Yesterday The New York Magazine posted an article about a recent panel discussion held at the Heritage Foundation. This article will be rated PG-13, so proceed at your own risk.
The article reports:
It might be a sign of the end-times, or simply a function of our currently scrambled politics, but earlier this week, four feminist activists — three from a self-described radical feminist organization Women’s Liberation Front — appeared on a panel at the Heritage Foundation. Together they argued that sex was fundamentally biological, and not socially constructed, and that there is a difference between women and trans women that needs to be respected. For this, they were given a rousing round of applause by the Trump supporters, religious-right members, natural law theorists, and conservative intellectuals who comprised much of the crowd. If you think I’ve just discovered an extremely potent strain of weed and am hallucinating, check out the video of the event.
I’ve no doubt that many will see these women as anti-trans bigots, or appeasers of homophobes and transphobes, or simply deranged publicity seekers. (The moderator, Ryan Anderson, said they were speaking at Heritage because no similar liberal or leftist institution would give them space or time to make their case.) And it’s true that trans-exclusionary radical feminists or TERFs, as they are known, are one minority that is actively not tolerated by the LGBTQ establishment, and often demonized by the gay community. It’s also true that they can be inflammatory, offensive, and obsessive. But what interests me is their underlying argument, which deserves to be thought through, regardless of our political allegiances, sexual identities, or tribal attachments. Because it’s an argument that seems to me to contain a seed of truth. Hence, I suspect, the intensity of the urge to suppress it.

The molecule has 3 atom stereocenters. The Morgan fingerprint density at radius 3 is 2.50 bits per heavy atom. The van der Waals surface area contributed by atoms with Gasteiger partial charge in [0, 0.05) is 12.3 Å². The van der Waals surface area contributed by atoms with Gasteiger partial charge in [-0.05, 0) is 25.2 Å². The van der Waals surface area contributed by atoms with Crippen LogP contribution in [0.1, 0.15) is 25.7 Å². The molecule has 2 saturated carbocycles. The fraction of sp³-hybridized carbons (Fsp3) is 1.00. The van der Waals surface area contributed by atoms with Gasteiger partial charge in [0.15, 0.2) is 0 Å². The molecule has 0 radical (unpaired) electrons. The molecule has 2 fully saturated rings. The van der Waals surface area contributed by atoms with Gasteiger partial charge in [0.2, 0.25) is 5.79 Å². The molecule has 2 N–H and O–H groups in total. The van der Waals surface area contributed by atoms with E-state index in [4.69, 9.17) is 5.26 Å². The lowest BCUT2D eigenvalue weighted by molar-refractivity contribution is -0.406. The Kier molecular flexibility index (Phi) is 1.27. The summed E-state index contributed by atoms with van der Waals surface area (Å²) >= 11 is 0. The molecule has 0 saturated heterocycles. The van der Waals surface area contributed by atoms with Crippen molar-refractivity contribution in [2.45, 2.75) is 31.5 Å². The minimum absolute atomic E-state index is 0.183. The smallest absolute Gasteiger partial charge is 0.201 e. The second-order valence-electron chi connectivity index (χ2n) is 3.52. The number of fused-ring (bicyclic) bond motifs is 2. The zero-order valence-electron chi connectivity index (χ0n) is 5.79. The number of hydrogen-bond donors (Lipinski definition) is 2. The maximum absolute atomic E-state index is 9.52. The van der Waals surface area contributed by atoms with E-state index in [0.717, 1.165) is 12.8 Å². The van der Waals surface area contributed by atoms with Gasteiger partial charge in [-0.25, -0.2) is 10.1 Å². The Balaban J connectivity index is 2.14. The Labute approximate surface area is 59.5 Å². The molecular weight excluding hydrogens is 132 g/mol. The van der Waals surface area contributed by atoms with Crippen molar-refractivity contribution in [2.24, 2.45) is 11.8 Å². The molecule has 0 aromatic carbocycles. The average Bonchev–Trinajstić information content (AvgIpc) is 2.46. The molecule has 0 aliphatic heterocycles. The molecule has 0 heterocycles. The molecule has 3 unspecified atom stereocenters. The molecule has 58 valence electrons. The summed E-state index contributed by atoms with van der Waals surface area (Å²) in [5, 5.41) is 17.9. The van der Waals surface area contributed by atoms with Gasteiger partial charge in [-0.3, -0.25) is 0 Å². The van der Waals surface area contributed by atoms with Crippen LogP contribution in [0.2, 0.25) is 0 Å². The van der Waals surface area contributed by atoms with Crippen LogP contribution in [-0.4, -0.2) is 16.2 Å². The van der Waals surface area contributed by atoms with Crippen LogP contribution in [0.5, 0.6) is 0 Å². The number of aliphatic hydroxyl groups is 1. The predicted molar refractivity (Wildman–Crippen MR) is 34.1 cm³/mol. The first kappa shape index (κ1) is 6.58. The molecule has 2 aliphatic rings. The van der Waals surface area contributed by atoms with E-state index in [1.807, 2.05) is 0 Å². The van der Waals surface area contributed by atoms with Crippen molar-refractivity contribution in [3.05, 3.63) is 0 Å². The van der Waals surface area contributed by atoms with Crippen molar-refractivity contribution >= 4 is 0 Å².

The underline is mine.
The article concludes:
We just have to abandon the faddish notion that sex is socially constructed or entirely in the brain, that sex and gender are unconnected, that biology is irrelevant, and that there is something called an LGBTQ identity, when, in fact, the acronym contains extreme internal tensions and even outright contradictions. And we can allow this conversation to unfold civilly, with nuance and care, in order to maximize human dignity without erasing human difference. That requires a certain amount of courage, and one thing I can safely say about that Heritage panel is that the women who spoke had plenty of it.
I have nothing to add.